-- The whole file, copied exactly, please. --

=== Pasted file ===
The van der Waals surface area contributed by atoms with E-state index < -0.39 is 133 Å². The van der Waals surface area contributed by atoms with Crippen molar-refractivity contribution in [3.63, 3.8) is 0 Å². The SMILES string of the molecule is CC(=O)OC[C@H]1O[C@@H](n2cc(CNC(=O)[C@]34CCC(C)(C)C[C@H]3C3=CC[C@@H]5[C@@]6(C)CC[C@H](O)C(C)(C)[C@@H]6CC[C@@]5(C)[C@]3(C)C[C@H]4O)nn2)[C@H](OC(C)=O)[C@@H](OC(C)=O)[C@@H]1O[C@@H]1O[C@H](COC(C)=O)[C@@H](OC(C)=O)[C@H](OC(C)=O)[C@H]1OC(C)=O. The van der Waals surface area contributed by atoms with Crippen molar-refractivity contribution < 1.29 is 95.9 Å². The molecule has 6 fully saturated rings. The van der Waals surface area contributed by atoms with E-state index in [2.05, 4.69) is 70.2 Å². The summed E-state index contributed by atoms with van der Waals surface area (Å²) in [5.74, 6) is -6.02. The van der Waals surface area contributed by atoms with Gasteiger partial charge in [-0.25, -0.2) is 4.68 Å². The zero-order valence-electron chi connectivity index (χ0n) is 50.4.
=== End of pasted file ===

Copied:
The van der Waals surface area contributed by atoms with E-state index < -0.39 is 133 Å². The van der Waals surface area contributed by atoms with Crippen molar-refractivity contribution in [3.63, 3.8) is 0 Å². The SMILES string of the molecule is CC(=O)OC[C@H]1O[C@@H](n2cc(CNC(=O)[C@]34CCC(C)(C)C[C@H]3C3=CC[C@@H]5[C@@]6(C)CC[C@H](O)C(C)(C)[C@@H]6CC[C@@]5(C)[C@]3(C)C[C@H]4O)nn2)[C@H](OC(C)=O)[C@@H](OC(C)=O)[C@@H]1O[C@@H]1O[C@H](COC(C)=O)[C@@H](OC(C)=O)[C@H](OC(C)=O)[C@H]1OC(C)=O. The van der Waals surface area contributed by atoms with Crippen molar-refractivity contribution < 1.29 is 95.9 Å². The molecule has 6 fully saturated rings. The van der Waals surface area contributed by atoms with E-state index in [2.05, 4.69) is 70.2 Å². The summed E-state index contributed by atoms with van der Waals surface area (Å²) in [5.74, 6) is -6.02. The van der Waals surface area contributed by atoms with Gasteiger partial charge in [-0.25, -0.2) is 4.68 Å². The zero-order valence-electron chi connectivity index (χ0n) is 50.4.